Pervez Hoodbhoy, one of Pakistan’s leading physicists and a freethinker, was brave enough to review and praise “The Illusion of Harmony”: “Edis makes a compelling case that classical Islamic thought cannot accommodate a modern scientific culture whose basis is experimentation, quantification, and prediction. He exposes the vacuity of faith-based science using a range of examples.”

But here is Tony Blair, who reads the Qur’an everyday, and knows how deep is Islam’s extolling of science and knowledge. He knows this far better than Toby Huff and Stanley Jaki and Taner Edis and Pervez Hoodbhoy, all of whom for some reason have not been as impressed as Blair with Islam’s “extolling” of science.

For fifteen years, Tony Blair has been singing the praises of Islam and the Qur’an. Even until just last year, he insisted that “for those who have studied it, there is no doubt about its true and peaceful nature.”

But something is going on with Blair. There are glimmerings of intelligent life, there are stirrings. He’s having his doubts. No longer does he repeat that the “Qur’an has been “instructive” and Muhammad an “enormously civilizing force.” He simply remains prudently silent on that score. In October 2015, he began to inject a more worried note, claiming that the “perversion of Islam” (he still couldn’t bring himself to blame Islam itself) “is a source of a lot of the problems in the Middle East today.” What that perversion consisted of, how it came to be, what Qur’anic verses and what stories in the Hadith it relied on, Blair chose not to say. Or perhaps he’s still trying to figure it all out, trying to understand why what he calls a “perversion” looks an awful lot like standard Islam. Nor did Blair notice that the same “perversion of Islam” has been causing a lot of the problems not just in the Middle East, but all over the world, in London and Paris, in Brussels and Amsterdam, in Moscow and New York, in Washington and San Bernardino and Fort Hood and Chattanooga and Orlando.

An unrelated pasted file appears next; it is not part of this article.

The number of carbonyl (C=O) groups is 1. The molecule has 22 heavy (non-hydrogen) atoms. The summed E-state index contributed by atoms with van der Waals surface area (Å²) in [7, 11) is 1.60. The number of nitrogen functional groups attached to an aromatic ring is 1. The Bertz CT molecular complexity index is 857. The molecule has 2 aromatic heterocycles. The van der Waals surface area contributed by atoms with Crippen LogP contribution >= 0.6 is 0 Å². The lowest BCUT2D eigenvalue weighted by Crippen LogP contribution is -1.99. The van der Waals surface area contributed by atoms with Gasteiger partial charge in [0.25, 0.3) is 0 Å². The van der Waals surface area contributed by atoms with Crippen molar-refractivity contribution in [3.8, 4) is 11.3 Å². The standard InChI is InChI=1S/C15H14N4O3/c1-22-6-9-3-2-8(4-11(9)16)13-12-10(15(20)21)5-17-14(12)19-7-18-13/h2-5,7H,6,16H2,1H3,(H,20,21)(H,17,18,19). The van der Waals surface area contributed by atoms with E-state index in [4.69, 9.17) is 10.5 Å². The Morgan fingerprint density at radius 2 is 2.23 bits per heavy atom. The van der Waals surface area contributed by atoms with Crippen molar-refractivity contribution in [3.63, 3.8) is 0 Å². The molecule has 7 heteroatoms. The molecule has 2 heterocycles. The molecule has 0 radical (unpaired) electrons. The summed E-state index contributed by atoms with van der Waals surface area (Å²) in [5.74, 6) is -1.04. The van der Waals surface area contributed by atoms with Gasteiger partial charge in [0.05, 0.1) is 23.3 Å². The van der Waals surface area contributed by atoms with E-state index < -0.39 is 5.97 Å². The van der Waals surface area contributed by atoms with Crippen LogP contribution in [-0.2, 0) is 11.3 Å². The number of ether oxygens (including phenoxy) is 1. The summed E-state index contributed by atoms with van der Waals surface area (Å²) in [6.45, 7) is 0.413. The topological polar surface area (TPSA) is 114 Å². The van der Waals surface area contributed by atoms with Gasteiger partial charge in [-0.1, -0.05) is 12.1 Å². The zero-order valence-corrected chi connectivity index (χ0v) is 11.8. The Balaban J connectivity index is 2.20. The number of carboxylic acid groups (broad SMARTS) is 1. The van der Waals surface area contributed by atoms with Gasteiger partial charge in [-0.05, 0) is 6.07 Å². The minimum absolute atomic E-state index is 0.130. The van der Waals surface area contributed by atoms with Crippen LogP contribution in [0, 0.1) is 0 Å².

And we still can see, in his description of the problem, and his prescription for solving it, a kind of terminal misunderstanding of Islam:

The reality is that in parts of the Muslim community a discourse has grown up which is profoundly hostile to peaceful coexistence. Countering this is an essential part of fighting extremism.

This “discourse” is not something that has “grown up,” but is as old as Islam itself, and is not tangential but central to the faith. Islam itself is “profoundly hostile to peaceful coexistence” because it divides the world uncompromisingly between Believer and Infidel, Muslim and Non-Muslim. And between the two there must be a permanent state of hostility, if not always of open war, until Islam everywhere dominates, and Muslims rule, everywhere. Blair seems to think, despite all his study of the Qur’an, that this is something new in Islam, when it is 1400 years old, as old as the attacks on the Banu Qurayza in Mecca or the Jewish farmers of the Khaybar Oasis. Islam has always been “hostile to peaceful coexistence,” unless one considers the permanent subjugation of non-Muslims to Muslim rule to be a kind of “peaceful co-existence.”

There’s no point in just tackling the violence unless you tackle the ideology of extremism behind the violence.

You’ve got these broad ideological strands that lie behind a lot of this extremism. If you take, for example, some of the organizations in the Middle East, some of those clerics that are putting out the most extreme stuff — they’ll have Twitter followings that go into millions of people.